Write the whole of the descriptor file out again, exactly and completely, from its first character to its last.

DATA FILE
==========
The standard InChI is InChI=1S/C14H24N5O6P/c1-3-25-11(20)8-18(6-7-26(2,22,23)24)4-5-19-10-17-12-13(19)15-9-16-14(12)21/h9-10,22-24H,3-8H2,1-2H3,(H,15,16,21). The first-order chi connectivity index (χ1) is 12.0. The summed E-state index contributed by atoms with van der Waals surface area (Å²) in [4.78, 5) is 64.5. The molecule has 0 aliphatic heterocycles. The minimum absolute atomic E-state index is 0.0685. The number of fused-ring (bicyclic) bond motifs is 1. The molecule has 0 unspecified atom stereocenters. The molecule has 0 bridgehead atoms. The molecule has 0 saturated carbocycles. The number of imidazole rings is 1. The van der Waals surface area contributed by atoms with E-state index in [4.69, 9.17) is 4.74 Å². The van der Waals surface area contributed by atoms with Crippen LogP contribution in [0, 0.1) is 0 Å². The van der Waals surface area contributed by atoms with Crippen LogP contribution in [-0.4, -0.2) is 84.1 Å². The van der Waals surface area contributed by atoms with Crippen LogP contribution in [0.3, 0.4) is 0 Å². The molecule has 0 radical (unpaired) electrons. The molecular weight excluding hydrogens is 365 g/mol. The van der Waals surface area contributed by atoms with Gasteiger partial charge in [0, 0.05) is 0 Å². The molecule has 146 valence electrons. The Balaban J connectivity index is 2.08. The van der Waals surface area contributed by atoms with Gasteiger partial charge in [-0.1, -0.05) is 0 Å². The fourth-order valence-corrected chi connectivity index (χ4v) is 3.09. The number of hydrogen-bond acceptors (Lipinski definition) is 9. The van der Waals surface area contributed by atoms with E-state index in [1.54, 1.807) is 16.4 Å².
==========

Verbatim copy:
The standard InChI is InChI=1S/C14H24N5O6P/c1-3-25-11(20)8-18(6-7-26(2,22,23)24)4-5-19-10-17-12-13(19)15-9-16-14(12)21/h9-10,22-24H,3-8H2,1-2H3,(H,15,16,21). The first-order chi connectivity index (χ1) is 12.0. The summed E-state index contributed by atoms with van der Waals surface area (Å²) in [4.78, 5) is 64.5. The molecule has 0 aliphatic heterocycles. The minimum absolute atomic E-state index is 0.0685. The number of fused-ring (bicyclic) bond motifs is 1. The molecule has 0 unspecified atom stereocenters. The molecule has 0 bridgehead atoms. The molecule has 0 saturated carbocycles. The number of imidazole rings is 1. The van der Waals surface area contributed by atoms with E-state index in [4.69, 9.17) is 4.74 Å². The van der Waals surface area contributed by atoms with Crippen LogP contribution in [0, 0.1) is 0 Å². The van der Waals surface area contributed by atoms with Crippen LogP contribution in [-0.4, -0.2) is 84.1 Å². The van der Waals surface area contributed by atoms with Crippen LogP contribution in [0.3, 0.4) is 0 Å². The molecule has 0 radical (unpaired) electrons. The molecular weight excluding hydrogens is 365 g/mol. The van der Waals surface area contributed by atoms with Gasteiger partial charge in [0, 0.05) is 0 Å². The molecule has 146 valence electrons. The Balaban J connectivity index is 2.08. The van der Waals surface area contributed by atoms with Gasteiger partial charge in [-0.1, -0.05) is 0 Å². The fourth-order valence-corrected chi connectivity index (χ4v) is 3.09. The number of hydrogen-bond acceptors (Lipinski definition) is 9. The van der Waals surface area contributed by atoms with E-state index in [1.54, 1.807) is 16.4 Å².